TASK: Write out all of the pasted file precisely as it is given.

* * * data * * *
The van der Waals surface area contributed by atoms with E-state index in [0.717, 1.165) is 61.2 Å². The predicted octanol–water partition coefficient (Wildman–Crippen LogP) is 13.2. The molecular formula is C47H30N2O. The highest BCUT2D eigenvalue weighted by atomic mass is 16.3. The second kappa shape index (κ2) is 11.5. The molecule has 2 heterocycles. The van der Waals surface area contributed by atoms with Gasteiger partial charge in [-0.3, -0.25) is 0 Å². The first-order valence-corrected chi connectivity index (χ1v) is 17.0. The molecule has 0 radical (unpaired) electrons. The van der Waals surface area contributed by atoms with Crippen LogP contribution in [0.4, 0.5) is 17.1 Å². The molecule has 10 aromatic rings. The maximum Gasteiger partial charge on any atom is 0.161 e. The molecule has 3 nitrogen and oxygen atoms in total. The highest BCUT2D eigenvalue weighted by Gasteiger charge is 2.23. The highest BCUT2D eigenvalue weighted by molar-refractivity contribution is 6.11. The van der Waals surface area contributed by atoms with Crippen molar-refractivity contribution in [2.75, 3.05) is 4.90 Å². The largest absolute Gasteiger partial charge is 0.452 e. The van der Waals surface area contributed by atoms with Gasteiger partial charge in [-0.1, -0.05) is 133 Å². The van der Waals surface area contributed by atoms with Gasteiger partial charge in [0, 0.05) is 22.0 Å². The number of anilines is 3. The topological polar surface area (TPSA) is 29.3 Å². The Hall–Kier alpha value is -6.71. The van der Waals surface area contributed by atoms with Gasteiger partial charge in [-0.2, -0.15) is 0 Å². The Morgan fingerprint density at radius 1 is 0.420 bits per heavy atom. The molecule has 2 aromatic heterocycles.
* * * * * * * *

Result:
The van der Waals surface area contributed by atoms with E-state index in [0.717, 1.165) is 61.2 Å². The predicted octanol–water partition coefficient (Wildman–Crippen LogP) is 13.2. The molecular formula is C47H30N2O. The highest BCUT2D eigenvalue weighted by atomic mass is 16.3. The second kappa shape index (κ2) is 11.5. The molecule has 2 heterocycles. The van der Waals surface area contributed by atoms with Gasteiger partial charge in [-0.3, -0.25) is 0 Å². The first-order valence-corrected chi connectivity index (χ1v) is 17.0. The molecule has 0 radical (unpaired) electrons. The van der Waals surface area contributed by atoms with Crippen LogP contribution in [0.4, 0.5) is 17.1 Å². The molecule has 10 aromatic rings. The maximum Gasteiger partial charge on any atom is 0.161 e. The molecule has 3 nitrogen and oxygen atoms in total. The highest BCUT2D eigenvalue weighted by Gasteiger charge is 2.23. The highest BCUT2D eigenvalue weighted by molar-refractivity contribution is 6.11. The van der Waals surface area contributed by atoms with Crippen molar-refractivity contribution in [2.75, 3.05) is 4.90 Å². The largest absolute Gasteiger partial charge is 0.452 e. The van der Waals surface area contributed by atoms with Gasteiger partial charge in [-0.1, -0.05) is 133 Å². The van der Waals surface area contributed by atoms with Gasteiger partial charge in [0, 0.05) is 22.0 Å². The number of anilines is 3. The topological polar surface area (TPSA) is 29.3 Å². The Hall–Kier alpha value is -6.71. The van der Waals surface area contributed by atoms with Gasteiger partial charge in [-0.2, -0.15) is 0 Å². The Morgan fingerprint density at radius 1 is 0.420 bits per heavy atom. The molecule has 2 aromatic heterocycles.